The end piece flex cables are paired with a spring steel segment and overmolded with an elastomer. The over-mold and sheet metal protect the flex cables in a low-profile way, since these segments are exposed between the inner headband and the ear cans. They slide in and out of the inner headband as one adjusts the sizing.
A primary target user for Halo Sport is a high performance athlete, many of whom use coaches in training. To allow a user to wear Halo Sport and still receive coaching, Halo developed acoustically transparent earpads. These are earpads that allow sound to travel through them, so the user can listen to the environment around them. Musicians also use Halo Sport to learn new pieces and practice—I wonder if some of them prefer the acoustically transparent cups as well.
Acoustic transparency is achieved by perforating the earpad skin (made of leather-like polyurethane textiles) and using a type of sparse open cell foam for padding. It’s similar to dry-fast foams used in outdoor furniture.
A set of sound-isolating earpads are also included, for those users who wish to block out distractions. The skin of the soundproof earpads are not perforated, and the foam is higher density. This is similar to earpads you might find in a regular set of headphones.
To change the earpads, all you have to do is twist the earpad against the ear cans.
The electronics—responsible for both sound and neurostimulation—and the battery are found inside the right earcup.
PCBA assembly is a TENS (transcutaneous electrical nerve stimulation) port. A standard electrode cable can be plugged into here for research into other current paths or for recording the timing of neurostimulation with other data collection equipment. This allows Halo Sport to be used by research facilities and labs for data collection.
The left ear can is mostly empty, aside from an aux connector PCBA.
One area we really want to highlight is the swivel joint between the ear can enclosure and the outer headband, which is important for the ear cans to conform well to different head shapes. This is achieved with a special screw that has a hemispherical head, which sits inside a bowl-shaped pocket.
The mating ear can socket is nano-molded to the aluminum outer headband. Nano-molding is a specialized process that unlocks many possibilities in metal/plastic hybrid design. It uses a chemical etching process to create cavities and texture on the metal. Then during the injection molding process, these small cavities are filled with plastic resin, resulting in a strong bond. This process isn’t easy or cheap, but it sure is a great way to achieve a strong, low profile joint.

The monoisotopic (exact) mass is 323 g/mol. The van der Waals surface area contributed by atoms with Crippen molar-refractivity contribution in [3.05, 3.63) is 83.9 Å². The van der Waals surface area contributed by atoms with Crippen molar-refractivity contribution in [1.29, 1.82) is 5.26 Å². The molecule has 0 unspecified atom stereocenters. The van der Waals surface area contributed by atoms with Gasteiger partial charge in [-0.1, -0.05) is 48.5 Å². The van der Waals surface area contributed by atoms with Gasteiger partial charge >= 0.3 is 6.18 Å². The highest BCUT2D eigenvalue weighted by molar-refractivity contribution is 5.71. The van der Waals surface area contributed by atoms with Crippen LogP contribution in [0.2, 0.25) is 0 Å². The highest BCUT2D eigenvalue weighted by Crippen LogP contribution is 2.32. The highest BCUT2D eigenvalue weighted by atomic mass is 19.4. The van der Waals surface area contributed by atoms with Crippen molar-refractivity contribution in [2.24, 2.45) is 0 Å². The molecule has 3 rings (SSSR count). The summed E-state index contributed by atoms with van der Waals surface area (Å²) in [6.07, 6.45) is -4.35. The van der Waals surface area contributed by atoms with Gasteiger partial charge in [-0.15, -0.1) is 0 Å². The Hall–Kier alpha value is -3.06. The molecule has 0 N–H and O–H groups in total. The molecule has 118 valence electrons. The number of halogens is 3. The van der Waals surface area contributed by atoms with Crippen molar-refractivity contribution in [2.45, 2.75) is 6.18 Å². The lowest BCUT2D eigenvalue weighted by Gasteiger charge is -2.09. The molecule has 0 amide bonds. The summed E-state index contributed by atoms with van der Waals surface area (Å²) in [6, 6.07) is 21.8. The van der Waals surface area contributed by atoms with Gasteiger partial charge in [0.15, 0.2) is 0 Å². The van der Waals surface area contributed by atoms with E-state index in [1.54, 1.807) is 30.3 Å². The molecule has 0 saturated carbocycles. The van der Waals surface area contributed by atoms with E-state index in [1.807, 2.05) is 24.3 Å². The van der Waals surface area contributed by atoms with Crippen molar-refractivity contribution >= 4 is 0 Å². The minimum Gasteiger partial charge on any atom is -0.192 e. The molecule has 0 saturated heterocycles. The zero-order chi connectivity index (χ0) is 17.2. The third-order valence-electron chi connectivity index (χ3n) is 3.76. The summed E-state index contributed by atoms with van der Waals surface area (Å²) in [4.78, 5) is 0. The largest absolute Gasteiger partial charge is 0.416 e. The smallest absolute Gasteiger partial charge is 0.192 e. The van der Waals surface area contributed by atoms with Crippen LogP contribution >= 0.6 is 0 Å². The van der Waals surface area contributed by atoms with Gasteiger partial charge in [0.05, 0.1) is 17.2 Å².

My favorite part about the Halo Sport headphones is that the Halo Neuroscience design team made what could have been be an intimidating device familiar by putting it into a headphone package. Everyone knows how to put on a pair of headphones and athletes and fitness enthusiasts already wear headphones when they’re working out. So putting on Halo Sport to train is pretty easy compared to our imagined alternatives… perhaps a helmet reminiscent of medical experimentation?
Muse’s LowDown Focus meditation sunglasses leveraged a similar strategy. Can you think of anything else? No, Snapchat Spectacles don’t count… people still find face cameras creepy.
It goes without saying that putting a neurostimulator into a pair of headphones will make… a more complex pair of headphones. If you’re curious how this product compares to other headphones, check out our previous teardown of Alpine headphones with Lunar, which are unique due to having bass transducers in the headband.
Brett and Ian gave us some hints as to where Halo Neuroscience is venturing next: As the science of neurostimulation advances, there are huge opportunities to expand into different types of training such as attention focus, stroke rehab, and physical therapy. As Brett put it, “the brain is a big place.” We couldn’t agree more and we can’t wait to see where this technology might go in the future.